Old Powder Keg by Battleground Cigars

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Old Powder Keg by Battleground Cigars

Old Powder Keg - 1Brand: Old Powder Keg
Vitola: Toro
Length: 6.00
Ring Gauge: 52
Wrapper: Nicaragua
Binder: Connecticut
Filler: Nicaragua and Connecticut
Country of Origin: USA
Price: Around $4.00

The Old Powder Keg is a creation of Battleground Cigars. All cigars created by Battlegrounds are named in such a way to honor the Civil War, for instance this very cigar was named after the Hazard Powder Company. At one point during the Civil War the Hazard Powder company was producing 12,000 pounds of powder per day (40% of all gun powder used by the union). On June 13th 1913 the Hazard Powder company ceased to exist after a massive single explosion, which is said to have been heard in Hartford Ct. some 20 miles south.

These cigars are manufactured by Connecticut Valley Tobacconist in Hazardville, CT. Connecticut Valley Tobacconist was recently recognized by SmokeShop Magazine for its efforts to revive cigar rolling in Connecticut.

Old Powder Keg - 2
As I began to look over my Old Powder Keg, the first thing that stood out was the wrapper. From head to foot there are several medium to large sized veins that make for a lumpy appearance. When handled the texture of the cigar was lumpy at the veins and smooth and oily between them. When pinched the cigar felt firm and consistently packed with tobacco.

The aroma at both the head and foot are heavy with a hay like smell. The same aroma/taste follows through on the pre light draw while the draw itself is free with virtually no resistance.

First Third:
Old Powder Keg - 3
After a quick and painless toasting and lighting session, I had my Old Powder Keg evenly lit and producing a good amount of smoke. Right from the start the body is full while the finish is a little on the rough side. The most noticeable flavors are black pepper and spice with a leather and salt aftertaste.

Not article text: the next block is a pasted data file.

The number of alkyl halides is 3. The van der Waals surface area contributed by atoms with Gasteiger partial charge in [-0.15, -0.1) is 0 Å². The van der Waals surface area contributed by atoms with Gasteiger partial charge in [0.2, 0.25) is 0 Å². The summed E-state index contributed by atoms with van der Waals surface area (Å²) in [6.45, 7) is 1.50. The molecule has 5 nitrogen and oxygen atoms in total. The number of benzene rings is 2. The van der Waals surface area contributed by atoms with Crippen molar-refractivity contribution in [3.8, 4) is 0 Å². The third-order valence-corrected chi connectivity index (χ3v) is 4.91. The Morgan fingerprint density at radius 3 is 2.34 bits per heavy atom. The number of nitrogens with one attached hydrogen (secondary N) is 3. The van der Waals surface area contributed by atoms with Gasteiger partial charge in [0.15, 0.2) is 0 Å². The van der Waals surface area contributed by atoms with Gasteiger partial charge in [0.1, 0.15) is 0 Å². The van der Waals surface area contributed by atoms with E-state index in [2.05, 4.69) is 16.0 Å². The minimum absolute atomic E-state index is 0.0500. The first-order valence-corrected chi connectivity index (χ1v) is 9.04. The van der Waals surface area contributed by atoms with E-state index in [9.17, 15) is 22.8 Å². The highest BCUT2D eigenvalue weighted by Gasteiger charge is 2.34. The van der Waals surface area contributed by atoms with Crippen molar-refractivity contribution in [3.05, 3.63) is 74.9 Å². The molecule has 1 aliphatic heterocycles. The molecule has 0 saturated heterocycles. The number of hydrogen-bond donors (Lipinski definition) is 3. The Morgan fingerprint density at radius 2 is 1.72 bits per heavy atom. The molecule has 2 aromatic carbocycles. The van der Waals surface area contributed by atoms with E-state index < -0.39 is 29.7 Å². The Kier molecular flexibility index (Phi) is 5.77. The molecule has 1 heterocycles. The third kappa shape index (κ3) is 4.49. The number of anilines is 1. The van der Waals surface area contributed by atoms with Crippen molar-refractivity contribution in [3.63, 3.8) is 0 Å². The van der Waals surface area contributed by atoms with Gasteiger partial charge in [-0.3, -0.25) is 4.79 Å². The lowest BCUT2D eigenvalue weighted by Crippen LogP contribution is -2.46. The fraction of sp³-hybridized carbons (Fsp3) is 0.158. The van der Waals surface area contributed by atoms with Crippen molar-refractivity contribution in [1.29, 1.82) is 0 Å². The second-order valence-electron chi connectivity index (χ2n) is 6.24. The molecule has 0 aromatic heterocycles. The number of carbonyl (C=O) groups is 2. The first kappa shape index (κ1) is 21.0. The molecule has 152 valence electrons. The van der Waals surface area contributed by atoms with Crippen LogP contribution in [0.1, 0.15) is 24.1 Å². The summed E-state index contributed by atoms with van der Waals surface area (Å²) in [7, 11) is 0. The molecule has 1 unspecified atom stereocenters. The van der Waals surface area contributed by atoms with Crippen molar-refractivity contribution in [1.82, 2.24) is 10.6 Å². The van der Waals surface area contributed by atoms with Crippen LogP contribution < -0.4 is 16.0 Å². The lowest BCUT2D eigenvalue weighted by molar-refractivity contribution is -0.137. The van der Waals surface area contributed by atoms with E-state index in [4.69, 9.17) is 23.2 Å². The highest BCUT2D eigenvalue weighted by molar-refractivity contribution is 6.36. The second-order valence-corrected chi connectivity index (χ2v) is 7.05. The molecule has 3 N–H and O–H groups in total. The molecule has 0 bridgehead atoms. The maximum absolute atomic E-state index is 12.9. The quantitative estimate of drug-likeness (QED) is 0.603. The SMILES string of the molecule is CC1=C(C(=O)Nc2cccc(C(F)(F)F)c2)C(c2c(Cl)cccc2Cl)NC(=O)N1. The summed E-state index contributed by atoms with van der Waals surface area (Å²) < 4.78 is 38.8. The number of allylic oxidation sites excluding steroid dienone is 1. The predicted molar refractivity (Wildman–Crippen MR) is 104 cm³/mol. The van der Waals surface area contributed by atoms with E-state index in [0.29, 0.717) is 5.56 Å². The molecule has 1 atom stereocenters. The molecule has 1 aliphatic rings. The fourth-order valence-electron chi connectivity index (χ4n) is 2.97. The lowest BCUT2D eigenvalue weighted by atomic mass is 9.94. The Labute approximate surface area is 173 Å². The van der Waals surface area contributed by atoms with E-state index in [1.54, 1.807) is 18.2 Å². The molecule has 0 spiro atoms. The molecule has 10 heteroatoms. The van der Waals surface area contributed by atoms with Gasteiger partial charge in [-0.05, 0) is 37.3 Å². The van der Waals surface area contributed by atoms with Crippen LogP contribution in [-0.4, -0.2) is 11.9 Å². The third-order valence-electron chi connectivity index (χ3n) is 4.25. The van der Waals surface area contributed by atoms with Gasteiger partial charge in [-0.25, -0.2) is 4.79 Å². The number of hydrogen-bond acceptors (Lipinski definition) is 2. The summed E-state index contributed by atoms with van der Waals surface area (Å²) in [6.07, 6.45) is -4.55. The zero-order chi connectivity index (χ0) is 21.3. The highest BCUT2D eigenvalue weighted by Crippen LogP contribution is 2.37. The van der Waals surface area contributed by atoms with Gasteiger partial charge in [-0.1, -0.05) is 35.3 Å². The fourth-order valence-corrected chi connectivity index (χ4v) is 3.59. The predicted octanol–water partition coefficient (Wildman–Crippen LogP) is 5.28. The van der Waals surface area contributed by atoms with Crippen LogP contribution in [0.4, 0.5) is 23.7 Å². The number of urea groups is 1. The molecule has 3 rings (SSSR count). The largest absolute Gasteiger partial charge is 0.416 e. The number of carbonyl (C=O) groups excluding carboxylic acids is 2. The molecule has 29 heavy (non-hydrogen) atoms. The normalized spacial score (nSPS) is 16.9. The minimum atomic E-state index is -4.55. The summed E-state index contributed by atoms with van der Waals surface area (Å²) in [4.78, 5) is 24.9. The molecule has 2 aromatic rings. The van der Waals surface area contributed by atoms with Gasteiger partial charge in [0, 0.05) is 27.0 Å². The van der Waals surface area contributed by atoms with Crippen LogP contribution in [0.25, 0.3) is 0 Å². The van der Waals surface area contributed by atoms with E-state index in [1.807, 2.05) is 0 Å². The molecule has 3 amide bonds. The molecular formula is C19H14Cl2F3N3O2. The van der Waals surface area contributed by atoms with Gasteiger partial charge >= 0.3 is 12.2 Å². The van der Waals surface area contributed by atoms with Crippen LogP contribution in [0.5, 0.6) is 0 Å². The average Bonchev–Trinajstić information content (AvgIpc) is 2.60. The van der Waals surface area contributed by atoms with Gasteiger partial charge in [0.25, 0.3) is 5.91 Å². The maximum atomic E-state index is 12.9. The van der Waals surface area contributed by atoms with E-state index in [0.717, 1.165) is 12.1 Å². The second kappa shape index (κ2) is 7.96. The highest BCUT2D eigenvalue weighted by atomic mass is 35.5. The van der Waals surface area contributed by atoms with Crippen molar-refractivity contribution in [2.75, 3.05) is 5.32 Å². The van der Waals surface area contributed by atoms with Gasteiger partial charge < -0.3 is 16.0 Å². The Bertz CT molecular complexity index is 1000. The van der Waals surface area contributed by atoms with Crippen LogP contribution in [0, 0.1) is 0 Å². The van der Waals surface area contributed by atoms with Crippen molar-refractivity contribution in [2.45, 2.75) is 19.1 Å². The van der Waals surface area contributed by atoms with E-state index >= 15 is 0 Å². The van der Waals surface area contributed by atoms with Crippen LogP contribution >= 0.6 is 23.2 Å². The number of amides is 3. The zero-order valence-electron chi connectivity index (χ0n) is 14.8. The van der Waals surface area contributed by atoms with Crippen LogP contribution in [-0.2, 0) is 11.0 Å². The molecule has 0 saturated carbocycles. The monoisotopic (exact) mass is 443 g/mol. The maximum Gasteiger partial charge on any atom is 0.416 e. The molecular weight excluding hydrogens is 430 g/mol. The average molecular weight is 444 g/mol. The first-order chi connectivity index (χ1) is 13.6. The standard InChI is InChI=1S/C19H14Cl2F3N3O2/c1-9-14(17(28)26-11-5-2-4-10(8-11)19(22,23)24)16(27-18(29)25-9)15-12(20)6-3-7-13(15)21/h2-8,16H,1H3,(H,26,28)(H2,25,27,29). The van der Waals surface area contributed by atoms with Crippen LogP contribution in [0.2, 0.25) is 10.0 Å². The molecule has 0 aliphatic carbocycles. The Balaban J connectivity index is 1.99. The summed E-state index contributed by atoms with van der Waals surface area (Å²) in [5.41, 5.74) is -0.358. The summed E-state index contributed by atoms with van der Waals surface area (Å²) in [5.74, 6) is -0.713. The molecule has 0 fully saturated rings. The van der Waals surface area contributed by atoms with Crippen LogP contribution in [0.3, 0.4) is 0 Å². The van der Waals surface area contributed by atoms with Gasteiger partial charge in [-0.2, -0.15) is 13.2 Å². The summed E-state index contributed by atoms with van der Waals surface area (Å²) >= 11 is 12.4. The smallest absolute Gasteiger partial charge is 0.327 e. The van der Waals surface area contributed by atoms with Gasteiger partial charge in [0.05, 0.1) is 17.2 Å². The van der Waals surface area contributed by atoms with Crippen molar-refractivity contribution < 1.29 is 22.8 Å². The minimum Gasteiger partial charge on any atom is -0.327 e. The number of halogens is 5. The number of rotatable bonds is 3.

As I settled in on the cigar a bit, the body backed off slightly but remained firmly seated in the full range. The finish remained a little rough while being relatively easy on the palate. The base flavors remained that of black pepper and spice at the core while the salt and leather tones faded and were replaced by a subtle citrus flavor.

The ash was dark in color while being firm and compacted. The burn line was thick yet even while producing a light resting smoke. The resting smoke produced a room aroma that was about medium in strength while the draw remained very free with no resistance.

Second Third:
Old Powder Keg - 4
At this point in the cigar the body remained in the full range while the finish was still rough around the edges. The base flavor moved towards a natural tobacco flavor while the black pepper and spice became more of a secondary flavor. In addition there was a medley of flavors fading in and out of the background which included salt, leather, citrus and pine. All of which seemed to come and go with no rhyme or reason. The flavor variation was nice as well as frustrating. When a flavor settled in and I began to enjoy it, it seemed to fade and leave me wanting more.